The Internet of Things gets some government cash

January 13, 2012 | 11:45

Tags: #internet #internet-of-things #investment #sensors #technology-strategy-board

Companies: #government #the-technology-strategy-board

The Technology Strategy Board, a business-led government body founded to create economic growth though innovation and sponsored by the Department for Business, Innovation and Skills, has announced plans to award ten British companies up to £50,000 each to drive the development of the 'Internet of Things.'

The Internet of Things, for those who are unfamiliar, is the name given to efforts in connecting widespread sensor networks monitoring the environment, energy meters, buildings, vehicles, gadgets and even individual pieces of rubbish in order to build a detailed, accurate picture of our world. The promise is that, by gathering as much information as possible, we could potentially improve our quality of life while helping decrease waste and increase efficiency.

It's not a new concept: sites such as Pachube already allow individuals to create their own sensor networks for remote monitoring, while chipmaker Qualcomm offers an open-source peer-to-peer ad-hoc networking technology dubbed AllJoyn as its own contribution to the Internet of Things.

The Technology Strategy Board's plan, however, is to help ten UK companies - named as AIMES Grid Services, British Telecom, Cambridge Wireless, Focus Innovation, Globosense, Housing 21, In Touch, InteliTap, Swirrl IT and WattBox - push the UK's contribution to the concept forward in the hopes of being at the forefront of technological change.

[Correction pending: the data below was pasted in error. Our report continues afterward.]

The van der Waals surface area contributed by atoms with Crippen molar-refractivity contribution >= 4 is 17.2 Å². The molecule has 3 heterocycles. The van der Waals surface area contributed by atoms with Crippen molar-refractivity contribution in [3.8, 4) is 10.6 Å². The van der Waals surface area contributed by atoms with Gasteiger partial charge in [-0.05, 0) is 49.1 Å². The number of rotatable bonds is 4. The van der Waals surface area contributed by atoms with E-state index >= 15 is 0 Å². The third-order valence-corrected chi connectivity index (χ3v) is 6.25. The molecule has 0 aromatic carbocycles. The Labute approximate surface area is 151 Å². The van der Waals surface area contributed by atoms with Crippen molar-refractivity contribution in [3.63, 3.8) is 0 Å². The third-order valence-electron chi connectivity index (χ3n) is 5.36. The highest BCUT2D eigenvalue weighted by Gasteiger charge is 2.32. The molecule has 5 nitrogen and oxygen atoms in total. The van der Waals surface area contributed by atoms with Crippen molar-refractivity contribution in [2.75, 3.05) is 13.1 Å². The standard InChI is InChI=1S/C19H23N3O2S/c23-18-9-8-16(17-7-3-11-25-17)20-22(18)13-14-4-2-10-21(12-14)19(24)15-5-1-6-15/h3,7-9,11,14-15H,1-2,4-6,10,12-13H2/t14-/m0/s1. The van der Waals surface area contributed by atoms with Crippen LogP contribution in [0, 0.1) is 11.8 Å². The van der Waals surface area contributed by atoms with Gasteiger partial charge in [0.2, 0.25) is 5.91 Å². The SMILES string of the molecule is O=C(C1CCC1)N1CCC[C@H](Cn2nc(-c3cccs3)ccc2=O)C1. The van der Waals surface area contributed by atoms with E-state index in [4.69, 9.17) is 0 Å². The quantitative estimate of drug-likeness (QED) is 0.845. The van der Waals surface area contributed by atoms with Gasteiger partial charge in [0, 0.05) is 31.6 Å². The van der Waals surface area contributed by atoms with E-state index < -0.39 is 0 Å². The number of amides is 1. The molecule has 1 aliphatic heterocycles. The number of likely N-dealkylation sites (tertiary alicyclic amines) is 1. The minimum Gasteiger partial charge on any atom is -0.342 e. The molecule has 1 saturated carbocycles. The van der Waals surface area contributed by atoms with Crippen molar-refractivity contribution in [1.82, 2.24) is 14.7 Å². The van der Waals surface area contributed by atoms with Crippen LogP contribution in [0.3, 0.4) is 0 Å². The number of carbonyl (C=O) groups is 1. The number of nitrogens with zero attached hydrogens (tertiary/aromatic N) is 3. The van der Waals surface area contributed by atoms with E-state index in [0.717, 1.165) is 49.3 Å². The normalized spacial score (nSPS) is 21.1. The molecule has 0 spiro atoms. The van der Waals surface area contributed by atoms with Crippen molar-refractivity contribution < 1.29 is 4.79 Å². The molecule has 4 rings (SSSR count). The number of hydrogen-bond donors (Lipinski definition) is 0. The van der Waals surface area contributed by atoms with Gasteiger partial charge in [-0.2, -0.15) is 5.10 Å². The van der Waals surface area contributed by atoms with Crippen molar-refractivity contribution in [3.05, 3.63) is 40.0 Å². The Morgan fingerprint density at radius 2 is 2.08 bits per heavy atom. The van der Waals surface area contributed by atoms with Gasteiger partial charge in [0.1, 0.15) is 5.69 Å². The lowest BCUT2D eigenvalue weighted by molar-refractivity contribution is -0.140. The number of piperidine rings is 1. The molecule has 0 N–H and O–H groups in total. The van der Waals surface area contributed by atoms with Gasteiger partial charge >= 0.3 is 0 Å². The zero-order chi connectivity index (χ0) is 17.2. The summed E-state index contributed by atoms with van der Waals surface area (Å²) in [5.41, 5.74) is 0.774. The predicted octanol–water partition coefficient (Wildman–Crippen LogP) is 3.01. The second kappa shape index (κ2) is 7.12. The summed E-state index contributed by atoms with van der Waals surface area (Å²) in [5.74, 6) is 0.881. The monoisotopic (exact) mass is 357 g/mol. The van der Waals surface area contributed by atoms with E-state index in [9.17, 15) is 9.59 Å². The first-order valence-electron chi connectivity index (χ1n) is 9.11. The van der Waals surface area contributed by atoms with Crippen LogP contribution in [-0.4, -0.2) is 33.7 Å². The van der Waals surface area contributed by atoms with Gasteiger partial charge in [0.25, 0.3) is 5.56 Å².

'The Internet of Things has the potential to stimulate large scale investment, create jobs and bring substantial economic growth,' claimed David Bott, director of innovation programmes - a real job title, we're assured - at the Technology Strategy Board. 'The number of connected objects is estimated to reach 50 billion by 2020, and the potential added value of services using the Internet of Things is likely to be in the range of hundreds of billions of pounds a year, with new business models, applications and services across different sectors of the economy.'

In addition to cash investment of up to £50,000 for each company, the TSB has announced the founding of a Special Interest Group (SIG) which has as its first project the creation of a research and development road-map, the results of which are due to be released in the coming months.

Are you pleased to see the government helping fund interesting projects like this, or would you prefer to have seen the money go to more innovative start-ups rather than giants the likes of BT? Share your thoughts over in the forums.
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